To use Millie’s favorite word: next!

So strategically, you might want to limit the number of characters introduced within the first couple of pages of your submission. If you’re in doubt about how many is too many — no, Virginia, there is no hard-and-fast rule — there are a couple of tests I like to use.

The first, and the simplest, is a modification of the one I used above: hand the first page to a non-writer. (NOT a relative, lover, or someone with whom you interact on a daily basis, please; these folks’ desire to see you happy may well skew the results of the test.) Ask her to read through it as quickly as possible. As soon as she’s finished, reclaim the manuscript. Then take her out to coffee and ask her to tell you who the main character is and what the book is about.

Why did I specify a non-writer, you ask? Because writers tend to be unusually good at absorbing character names; the average reader is not. Thus, the latter is a better barometer for submission purposes, at least for this particular issue.

Seem counter-intuitive? Think about it: your garden-variety agency screener scans far too rapidly, and reads far too many submissions in a given day, to retain the name of any character who has not either been the subject of extensive description — which, as we’ve been seeing over the past few days, can be problematic in itself — or a mover or shaker in the plot.

Oh, look: the question of protagonist passivity has popped its winsome little head out of its gopher hole again. Can’t imagine how that happened.

I sense some discomfort out there, don’t I? “But Anne,” some intrepid submitters protest, “weren’t you telling us just the other day that professional readers resent having things over-explained? Assuming that they’re smart enough to follow a complex plot, wouldn’t they be able to remember any character I’ve named? After all, even if Millicent forgot who Nicodemus was by the bottom of page 5, she’d merely have to flip back to page 1 to remind herself.”

Oh, I’m glad you asked this question, intrepid submitters. If you take nothing else from today’s post, cling to what I’m about to say next with the tenacity of an unusually stubborn leech:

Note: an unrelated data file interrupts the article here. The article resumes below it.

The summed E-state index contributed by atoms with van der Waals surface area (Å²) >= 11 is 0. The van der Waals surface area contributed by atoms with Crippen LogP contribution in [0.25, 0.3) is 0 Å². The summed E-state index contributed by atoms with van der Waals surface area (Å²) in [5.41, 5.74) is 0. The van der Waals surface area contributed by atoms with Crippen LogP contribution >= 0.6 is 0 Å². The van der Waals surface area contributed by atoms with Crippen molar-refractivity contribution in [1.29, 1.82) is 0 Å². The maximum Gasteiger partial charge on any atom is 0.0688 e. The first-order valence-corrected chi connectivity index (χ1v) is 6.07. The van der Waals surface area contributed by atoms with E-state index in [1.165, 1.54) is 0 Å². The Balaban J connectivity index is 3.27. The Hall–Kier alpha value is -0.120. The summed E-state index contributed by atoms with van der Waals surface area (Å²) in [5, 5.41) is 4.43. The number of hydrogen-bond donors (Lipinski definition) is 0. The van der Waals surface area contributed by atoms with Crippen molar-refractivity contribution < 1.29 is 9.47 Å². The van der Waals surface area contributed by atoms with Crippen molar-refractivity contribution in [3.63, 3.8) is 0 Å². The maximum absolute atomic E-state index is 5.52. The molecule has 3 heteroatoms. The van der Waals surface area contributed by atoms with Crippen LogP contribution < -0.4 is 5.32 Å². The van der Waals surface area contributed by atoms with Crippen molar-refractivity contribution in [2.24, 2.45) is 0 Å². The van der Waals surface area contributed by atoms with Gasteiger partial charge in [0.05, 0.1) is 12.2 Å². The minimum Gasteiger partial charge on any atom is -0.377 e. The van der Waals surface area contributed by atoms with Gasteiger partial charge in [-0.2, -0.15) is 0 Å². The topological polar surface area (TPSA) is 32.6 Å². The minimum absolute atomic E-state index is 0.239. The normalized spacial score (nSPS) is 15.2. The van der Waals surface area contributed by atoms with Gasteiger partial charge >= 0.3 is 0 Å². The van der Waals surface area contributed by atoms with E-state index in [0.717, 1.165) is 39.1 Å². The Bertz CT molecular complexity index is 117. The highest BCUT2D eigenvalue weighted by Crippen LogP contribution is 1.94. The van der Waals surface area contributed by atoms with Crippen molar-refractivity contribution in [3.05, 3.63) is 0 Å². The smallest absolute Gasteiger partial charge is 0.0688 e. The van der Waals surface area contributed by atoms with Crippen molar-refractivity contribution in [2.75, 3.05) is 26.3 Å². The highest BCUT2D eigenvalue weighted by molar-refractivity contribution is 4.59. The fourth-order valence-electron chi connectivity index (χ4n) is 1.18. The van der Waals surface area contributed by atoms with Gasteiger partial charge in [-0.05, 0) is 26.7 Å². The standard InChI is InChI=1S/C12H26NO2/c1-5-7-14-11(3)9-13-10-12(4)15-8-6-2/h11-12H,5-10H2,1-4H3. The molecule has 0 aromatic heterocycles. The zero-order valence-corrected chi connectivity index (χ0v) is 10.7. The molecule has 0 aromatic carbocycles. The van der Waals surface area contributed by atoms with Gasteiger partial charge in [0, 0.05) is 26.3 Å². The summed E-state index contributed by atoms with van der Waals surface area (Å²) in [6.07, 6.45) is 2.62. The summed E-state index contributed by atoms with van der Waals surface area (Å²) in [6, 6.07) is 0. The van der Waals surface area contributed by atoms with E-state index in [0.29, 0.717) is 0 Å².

In preparing ANY manuscript for professional submission, make it your mission to assure that a screener NEVER has to flip back to remind herself who was who or what just happened.

The simple fact is that very few professional readers will take the time to do it. Our old pal Millicent has a lot on her mind, you know — like that too-hot latte that just burned her full pink lip. (You’d think, after how long I have been writing about her, that she would have learned by now to let it cool, wouldn’t you? But that’s an agency screener for you: time is of the essence.)

No, but seriously, folks, most aspiring writers make the mistake of assuming that their submissions will be read slowly, with meticulous care. But Millicent might have 50 submissions to screen between now and the end of the day — you do the math.

The other test for a reasonable character-to-page ratio — and perhaps a better one, as it is also useful to see how well your storytelling skills are coming across: hand the entire first scene to that non-writer and ask her to read it as quickly as possible, to reproduce Millicent’s likely rate of scanning. Then take away the pages and talk with her about something else entirely for ten minutes.

In minute eleven, ask her to tell you the story of that first scene with as much specificity as possible. Note which names she can and cannot remember — if she’s like 99% of skimmers, she will probably remember only the two primary ones.

After thanking her profusely, sit down with your list of passed-over names and the manuscript: do all of these folks really HAVE to make an appearance in the opening scene? Could some of them be consolidated into a single character, to reduce the barrage of names the reader will have to remember?

Or could any of them be there, but not mentioned until later in the book, where the protagonist encounters that character again? (A simple statement along the lines of, “Hey, Clarence, weren’t you one of the thugs who beat me to a pulp last month?” is usually sufficient for later identification, I find.)

Alternatively, are some of the characters mentioned here for purely photographic reasons? In other words, is their being there integral to the ACTION of the scene, or are the extraneous many named or described simply because they are in the area, and an outside observer glancing at the center of action would have seen them lurking?

In a screenplay, you would have to mention their presence, of course — but in a crowd scene in a novel, describing the mob as monolithic can have a greater impact. For instance, which sounds scarier to you, Mr. Big threatening Our Hero while surrounded by his henchmen, Mannie, Moe, and Ambrose — or surrounded by an undifferentiated wall of well-armed baddies?

Personally, I would rather take my chances with Ambrose and Co. than with the faceless line of thugs, wouldn’t you? My imagination can conjure a much scarier array of henchmen than the named three.

I know, I know: when you create a novel, you create the world in which your characters live. And that world is peopled. But in the interest of grabbing an agency screener’s often mercurial attention, would a smaller cast of characters, at least at the outset, render your book more compelling?

Sometimes, less is more. Or at any rate, fewer. Keep up the good work!